Symon Taylor Loyd v. The State of Texas Appeal from 187th Judicial District Court of Bexar County (memorandum opinion)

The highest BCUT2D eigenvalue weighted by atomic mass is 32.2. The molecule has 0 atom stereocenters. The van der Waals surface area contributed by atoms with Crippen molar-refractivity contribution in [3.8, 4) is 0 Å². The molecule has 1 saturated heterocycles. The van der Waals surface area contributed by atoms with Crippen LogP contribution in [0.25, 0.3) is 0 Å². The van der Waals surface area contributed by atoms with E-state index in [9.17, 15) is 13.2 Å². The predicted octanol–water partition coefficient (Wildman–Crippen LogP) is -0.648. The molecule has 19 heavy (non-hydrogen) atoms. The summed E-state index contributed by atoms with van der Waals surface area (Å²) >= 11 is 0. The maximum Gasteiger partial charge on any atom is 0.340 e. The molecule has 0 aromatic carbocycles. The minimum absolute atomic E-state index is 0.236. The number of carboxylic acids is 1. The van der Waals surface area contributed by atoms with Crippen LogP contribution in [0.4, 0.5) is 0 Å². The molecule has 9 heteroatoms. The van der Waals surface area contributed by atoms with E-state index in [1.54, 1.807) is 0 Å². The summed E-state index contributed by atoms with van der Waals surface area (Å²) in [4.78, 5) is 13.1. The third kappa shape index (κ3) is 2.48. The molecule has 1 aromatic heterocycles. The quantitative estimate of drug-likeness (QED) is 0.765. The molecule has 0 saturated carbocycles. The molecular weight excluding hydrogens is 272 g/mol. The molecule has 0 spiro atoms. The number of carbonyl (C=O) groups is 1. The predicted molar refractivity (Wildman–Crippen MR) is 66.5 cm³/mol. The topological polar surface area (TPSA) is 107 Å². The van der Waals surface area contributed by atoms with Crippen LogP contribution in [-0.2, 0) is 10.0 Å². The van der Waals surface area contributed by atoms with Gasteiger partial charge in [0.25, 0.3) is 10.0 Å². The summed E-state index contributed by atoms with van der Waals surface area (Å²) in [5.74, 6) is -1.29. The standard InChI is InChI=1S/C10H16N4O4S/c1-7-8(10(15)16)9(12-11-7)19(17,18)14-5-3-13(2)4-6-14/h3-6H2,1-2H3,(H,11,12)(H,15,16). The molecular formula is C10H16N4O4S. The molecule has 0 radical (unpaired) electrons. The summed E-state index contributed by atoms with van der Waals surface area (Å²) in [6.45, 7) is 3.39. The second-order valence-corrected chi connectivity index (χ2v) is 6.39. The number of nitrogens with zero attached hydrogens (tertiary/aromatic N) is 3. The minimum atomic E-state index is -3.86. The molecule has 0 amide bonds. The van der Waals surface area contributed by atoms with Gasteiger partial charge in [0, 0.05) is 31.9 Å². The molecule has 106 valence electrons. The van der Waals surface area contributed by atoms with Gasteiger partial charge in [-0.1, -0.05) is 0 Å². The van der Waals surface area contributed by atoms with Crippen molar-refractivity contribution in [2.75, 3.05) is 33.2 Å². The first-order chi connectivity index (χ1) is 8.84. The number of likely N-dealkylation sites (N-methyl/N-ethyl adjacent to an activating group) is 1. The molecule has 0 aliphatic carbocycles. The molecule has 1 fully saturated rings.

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Fourth Court of Appeals San Antonio, Texas MEMORANDUM OPINION No. 04-18-00533-CR Symon Taylor LOYD, Appellant v. The STATE of Texas, Appellee From the 187th Judicial District Court, Bexar County, Texas Trial Court No. 2011CR3322W Honorable Joey Contreras, Judge Presiding Opinion by: Irene Rios, Justice Sitting: Sandee Bryan Marion, Chief Justice Rebeca C. Martinez, Justice Irene Rios, Justice Delivered and Filed: March 13, 2019 AFFIRMED Appellant Simon Loyd appeals from the adjudication of his guilt, the revocation of his deferred adjudication community supervision, and the resulting twenty-year sentence after he pleaded true to violating a community-supervision condition. In a single issue, Loyd contends the trial court abused its discretion by basing its decision to revoke on uncharged or dismissed extraneous offenses. We conclude that the trial court did not abuse its discretion in adjudicating Loyd’s guilt and revoking his deferred adjudication community supervision. We affirm the trial court’s judgment. 04-18-00533-CR BACKGROUND In May 2011, Loyd pleaded guilty to the offense of aggravated assault with serious bodily injury, pursuant to a plea bargain. The trial court deferred Loyd’s adjudication for a period of ten years and placed Loyd on community supervision. On April 1, 2016, the State filed a violation report alleging two violations. The trial court continued Loyd on community supervision but amended the conditions of his community supervision. On June 1, 2018, the State filed a Motion to Enter Adjudication of Guilt and Revoke Community Supervision (Adult Probation). The State alleged four violations, including that Loyd committed the new offense of driving while intoxicated; consumed alcoholic beverages; failed to complete 96.33 hours of community service restitution; and failed to register/attend an outpatient treatment program. On June 27, 2018, the same date as the revocation hearing, the State supplemented its motion to include the violation of commission of an additional new offense, retaliation. However, defense counsel stated she was not ready for the supplemental motion, and the trial court stated it was not going to consider the supplemental motion. The State agreed to limit its case to the original motion. The trial court held a hearing on the motion to adjudicate at which Loyd pleaded true to the violation of committing a new offense, driving while intoxicated. The trial court entered a finding of true and adjudicated Loyd guilty of the underlying offense, aggravated assault with serious bodily injury, and entered an affirmative deadly weapon finding. The trial court assessed punishment at twenty years’ imprisonment. Loyd filed a motion for reconsideration. Following a hearing, the trial court denied Loyd’s motion for reconsideration. DISCUSSION In a single issue on appeal, Loyd contends the trial court abused its discretion by revoking his deferred adjudication based on “a dismissed retaliation motion and by basing [the] revocation -2- 04-18-00533-CR and sentencing on the aggravated robbery charge that was dismissed rather than on the actual charge of aggravated assault.” “An appeal from an order revoking [community supervision] is limited to the propriety of the revocation.” Corley v. State, 782 S.W.2d 859, 860 n.2 (Tex. Crim. App. 1989) (en banc). We review a trial court’s decision to revoke community supervision for an abuse of discretion. Hacker v. State, 389 S.W.3d 860, 865 (Tex. Crim. App. 2013). In a revocation hearing, the trial court is the sole trier of the facts and determines the credibility of the witnesses and the weight given to their testimony. Id. A trial court’s decision to revoke community supervision is examined in the light most favorable to the trial court’s judgment. Id. “To revoke probation (whether it be regular probation or deferred adjudication), the State need prove the violation of a condition of probation by a preponderance of the evidence.” Id. at 864-65. Proof by a preponderance of the evidence as to any one of the alleged violations is sufficient to support a trial court’s decision to revoke community supervision. Smith v. State, 286 S.W.3d 333, 342 (Tex. Crim. App. 2009); Moore v. State, 605 S.W.2d 924, 926 (Tex. Crim. App. [Panel Op.] 1980). Thus, in order to prevail on appeal, Loyd must successfully challenge all the findings that support the revocation order. See Jones v. State, 571 S.W.2d 191, 193–94 (Tex. Crim. App. [Panel Op.] 1978). Here, Loyd pleaded true to committing the new offense of driving while intoxicated. A plea of true, standing alone, is sufficient to support revocation of community supervision. Lewis v. State, 195 S.W.3d 205, 209 (Tex. App.—San Antonio 2006, pet. denied). Loyd’s appellate brief focuses on the State’s recitation of the facts surrounding the original offense, as well as remarks made during the hearing on Loyd’s motion for reconsideration. However, neither the State’s opinions regarding the propriety of the original plea agreement nor any remarks made during the hearing on Loyd’s motion for reconsideration were relevant with respect to the new offense -3- 04-18-00533-CR allegation, and Loyd’s brief failed to challenge this ground. Accordingly, after reviewing the record of the revocation proceedings, we hold that Loyd has failed to show that the trial court abused its discretion in revoking his deferred adjudication based on the unchallenged ground that he committed the new offense of driving while intoxicated. To the extent Loyd additionally argues the sentence assessed by the trial court upon the revocation of his deferred adjudication is illegal because the sentence was based on an original charge of aggravated robbery rather than the actual charged offense of aggravated assault, we disagree. Aggravated assault is a second-degree felony punishable by a fine not to exceed $10,000 and/or a term of imprisonment from two to twenty years. TEX. PENAL CODE ANN. §§ 12.33, 22.02. The trial court assessed Loyd’s punishment at twenty years’ imprisonment, which was within the proper range of punishment for that offense. See id. § 12.33(a). A sentence that does not exceed the allowable range of punishment is not illegal. See Mizell v. State, 119 S.W.3d 804, 806 (Tex. Crim. App. 2003) (“A sentence that is outside the maximum or minimum range of punishment is unauthorized by law and therefore illegal.”). Loyd’s sole issue on appeal is overruled. CONCLUSION For the above reasons, we affirm the trial court’s judgment. Irene Rios, Justice DO NOT PUBLISH -4-